The notion that global agricultural output needs to double by 2050 is oft repeated. Using a new International Agricultural Prospects (iAP) Model, to project global agricultural consumption and production, we find in favour of a future where aggregate agricultural consumption (in tonnes) increases more modestly, by around 69 per cent (1.3 per cent per year) from 2010 to 2050. The principal driver of this result is a deceleration in population growth in the decades ahead. Per capita income growth and changing demographics (generally ageing population) have significant but secondary roles in spurring growth in agricultural consumption, as does our projected growth in the use of agricultural feedstocks to meet the growth we envisage in biofuel demand. Worldwide (but not equally everywhere), crop yield growth has generally slowed over the past decade or so. Notwithstanding a projected continuance of this slowdown, the prospective improvements in crop productivity are still sufficient to reduce per capita cropland use, such that land devoted to crops would need to increase by less than 10 per cent. Even in our upper-bound (high-consumption) scenario, we estimate that there remains sufficient productive agricultural land to more than meet the demand without ploughing-in additional forest-dominated lands.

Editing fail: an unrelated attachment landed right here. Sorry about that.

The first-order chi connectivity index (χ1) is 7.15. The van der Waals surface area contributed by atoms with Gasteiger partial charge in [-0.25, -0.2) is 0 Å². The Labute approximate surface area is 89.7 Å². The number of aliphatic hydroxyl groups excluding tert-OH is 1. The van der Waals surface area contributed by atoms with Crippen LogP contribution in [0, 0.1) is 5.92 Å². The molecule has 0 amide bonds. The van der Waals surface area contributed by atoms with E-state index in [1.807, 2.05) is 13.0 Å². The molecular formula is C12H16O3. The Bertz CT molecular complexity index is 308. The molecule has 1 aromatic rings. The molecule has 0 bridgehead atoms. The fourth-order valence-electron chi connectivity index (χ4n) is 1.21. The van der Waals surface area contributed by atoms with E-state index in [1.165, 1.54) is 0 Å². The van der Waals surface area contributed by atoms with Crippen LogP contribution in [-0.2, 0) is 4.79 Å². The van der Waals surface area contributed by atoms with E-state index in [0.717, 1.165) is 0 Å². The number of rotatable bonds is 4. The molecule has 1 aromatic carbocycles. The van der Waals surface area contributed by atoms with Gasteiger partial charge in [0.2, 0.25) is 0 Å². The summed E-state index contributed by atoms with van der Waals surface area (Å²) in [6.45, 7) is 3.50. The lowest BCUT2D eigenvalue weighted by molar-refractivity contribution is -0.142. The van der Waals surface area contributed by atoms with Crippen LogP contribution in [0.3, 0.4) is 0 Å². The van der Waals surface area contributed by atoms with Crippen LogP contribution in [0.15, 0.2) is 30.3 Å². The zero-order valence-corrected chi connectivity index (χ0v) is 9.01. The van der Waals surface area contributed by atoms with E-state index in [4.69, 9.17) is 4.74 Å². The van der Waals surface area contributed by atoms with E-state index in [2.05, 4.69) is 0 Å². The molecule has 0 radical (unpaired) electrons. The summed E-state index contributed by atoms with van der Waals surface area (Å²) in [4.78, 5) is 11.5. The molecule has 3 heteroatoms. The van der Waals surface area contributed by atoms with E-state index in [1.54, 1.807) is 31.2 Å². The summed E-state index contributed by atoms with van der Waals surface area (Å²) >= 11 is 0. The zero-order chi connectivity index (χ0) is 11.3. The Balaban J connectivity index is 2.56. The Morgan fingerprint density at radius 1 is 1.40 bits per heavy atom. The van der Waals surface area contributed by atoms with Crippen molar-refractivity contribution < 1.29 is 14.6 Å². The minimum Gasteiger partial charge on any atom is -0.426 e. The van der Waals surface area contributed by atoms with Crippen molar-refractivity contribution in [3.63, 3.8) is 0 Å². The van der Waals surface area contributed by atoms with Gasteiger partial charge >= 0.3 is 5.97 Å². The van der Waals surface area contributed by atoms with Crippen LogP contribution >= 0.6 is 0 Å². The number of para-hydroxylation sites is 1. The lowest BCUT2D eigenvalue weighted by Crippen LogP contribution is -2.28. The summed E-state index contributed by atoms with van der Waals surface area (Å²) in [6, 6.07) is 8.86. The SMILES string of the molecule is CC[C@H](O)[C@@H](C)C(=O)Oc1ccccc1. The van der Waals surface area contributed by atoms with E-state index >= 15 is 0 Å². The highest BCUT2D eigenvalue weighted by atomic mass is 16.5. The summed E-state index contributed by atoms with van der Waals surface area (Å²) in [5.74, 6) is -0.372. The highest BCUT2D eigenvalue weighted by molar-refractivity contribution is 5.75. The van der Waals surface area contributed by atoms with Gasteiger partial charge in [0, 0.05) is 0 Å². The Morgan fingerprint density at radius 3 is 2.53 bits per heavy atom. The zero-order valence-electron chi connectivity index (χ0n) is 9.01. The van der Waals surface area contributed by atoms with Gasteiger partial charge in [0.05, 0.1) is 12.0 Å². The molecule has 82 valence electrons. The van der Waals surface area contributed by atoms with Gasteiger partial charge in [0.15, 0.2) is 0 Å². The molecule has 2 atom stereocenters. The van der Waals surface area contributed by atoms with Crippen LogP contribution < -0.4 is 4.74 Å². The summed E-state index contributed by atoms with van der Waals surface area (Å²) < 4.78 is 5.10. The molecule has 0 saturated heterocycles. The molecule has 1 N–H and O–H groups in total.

|Original language||English (US)|
|Number of pages||19|
|Journal||Australian Journal of Agricultural and Resource Economics|
|State||Published - Jan 1 2014|